The Old German? Yes, I think that was it, The Old German. I wonder
if it's still there. And The Blue Front, where I went for poetry and my
husband went for nudist magazines, or sent me for them, astonishing me
finally by his rage when I mentioned this errand in front of
friends. His interest in nudity was
supposed to be a secret? This guy who hit on
every single woman (and some married ones)
he ever encountered? But then, other people's
secrets have always been mysteries to me; I'm not sure
I myself ever had one. Trying to remember my last
secret; nope, I'm a blabbermouth, don't
have secrets of my own and don't
keep other people's. Except I don't think I ever told anyone
how happy I was when one day I drove by that house he
built with his own hands and saw it had burned
to the ground. "You!"
he would say. "You
are the only
there ever has been or
ever will be." I must say I'm glad
he was the only him there ever has been; I don't think anyone
could stand him twice.

Tough (Cinquain)

Ribs hurt.
Back itches. I
can't get my breath. Feet stay
cold no matter how man-
y socks.

February in California

I want to go outside and sit sheltered and hear the
sound of the rain - the nearly silent rain that explains,
if I only knew its language, why
I have to lie here now with sore ribs and
listen, barred from walking out and getting wet. Time,
I suppose it would say. Some explanation. Time for me, though,
to get Stephen Hawking from the library and go through his
history once more, slowly. In large print, of course (because
of time?). Meanwhile I'll sleep with the sore ribs up; will
that make both sides sore by morning? I've lived through
worse & I'll survive this - just give me time.

Rain 2000 Miles and 80 Years Away

Lines from "A
Visit From Saint Nicholas" keep
running through my head, and won't
run out, or straighten out either. It's the hurricane
that's wild; the leaves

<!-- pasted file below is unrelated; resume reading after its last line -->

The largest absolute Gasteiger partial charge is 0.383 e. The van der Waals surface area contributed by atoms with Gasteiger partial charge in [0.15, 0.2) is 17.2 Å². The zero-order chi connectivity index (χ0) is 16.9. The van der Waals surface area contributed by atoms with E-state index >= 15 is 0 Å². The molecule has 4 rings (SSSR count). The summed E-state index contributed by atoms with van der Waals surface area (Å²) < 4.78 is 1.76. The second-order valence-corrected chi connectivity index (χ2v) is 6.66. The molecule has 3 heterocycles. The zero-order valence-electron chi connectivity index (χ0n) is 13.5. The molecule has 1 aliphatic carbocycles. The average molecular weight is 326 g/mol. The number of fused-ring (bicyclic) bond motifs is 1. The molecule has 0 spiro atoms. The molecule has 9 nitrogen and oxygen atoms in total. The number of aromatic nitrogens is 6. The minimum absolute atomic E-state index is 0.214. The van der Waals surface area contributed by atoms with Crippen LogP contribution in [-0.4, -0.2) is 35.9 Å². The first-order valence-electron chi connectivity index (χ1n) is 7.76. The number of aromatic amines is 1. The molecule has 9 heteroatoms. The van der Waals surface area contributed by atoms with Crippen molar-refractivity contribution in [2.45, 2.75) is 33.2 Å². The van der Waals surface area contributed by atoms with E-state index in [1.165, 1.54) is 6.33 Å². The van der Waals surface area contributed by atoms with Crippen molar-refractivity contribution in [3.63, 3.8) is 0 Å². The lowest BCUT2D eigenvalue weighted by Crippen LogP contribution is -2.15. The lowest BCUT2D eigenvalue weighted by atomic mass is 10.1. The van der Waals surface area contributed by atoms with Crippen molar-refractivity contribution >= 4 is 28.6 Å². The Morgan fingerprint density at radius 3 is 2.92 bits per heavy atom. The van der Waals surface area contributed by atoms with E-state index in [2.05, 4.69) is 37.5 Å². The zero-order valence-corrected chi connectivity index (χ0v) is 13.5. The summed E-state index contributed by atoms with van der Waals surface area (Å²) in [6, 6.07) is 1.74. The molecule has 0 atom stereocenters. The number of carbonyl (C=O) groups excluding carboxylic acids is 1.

just fly. Outside my window
there are no leaves, only
steady rain, not wild either, quite tame rain and I
want to hear it but it's soundless in the night. These times I can
so fast slip back 70 years and lie in a brass bed in my
grandfather's house listening, knowing
just which trees were slippery now and which ones
I could if I went out in the night easily
climb. Once I climbed the front maple tree in the
middle of a hurricane, infuriating
my mother. What a ride. How little those years taught me
that has been of any use - but how present they still are. I
can walk up Pelham Road right now beside my
grandfather, pop open a milkweed pod and
watch the tiny parachutes adorn the afternoon. I can
slit a dandelion stem with my tongue and taste the
bitter milk as I curl it to stick in my hair. I can
paste a maple key on my nose. Chickoree, goldenrod,
asters, now and then some coreopsis in among the
rye grass. I want to think them useless memories but
joy is not useless. Then find a horse-chestnut, bore a hole in it with
Girl Scout Knife, tie the end of the string through the hole and
see how far it will go when you twirl it and let go
of the string. Far. Sometimes you lose it. Then you get out your
peach seed to whittle some more with the knife, making
a tiny basket to wear around your neck on a lanyard you
made at camp, or just
on a string. I am hungry now for the
meat of the poisonous peach seed. Bitter almonds,
before dinner. Oh, and another
seed that is good is the seed of a ripe pear. Here I am
over 80 and too sick right now to eat anything; maybe
it's the want of pear seeds that's
making me sick. But the memory - that's
making me well again.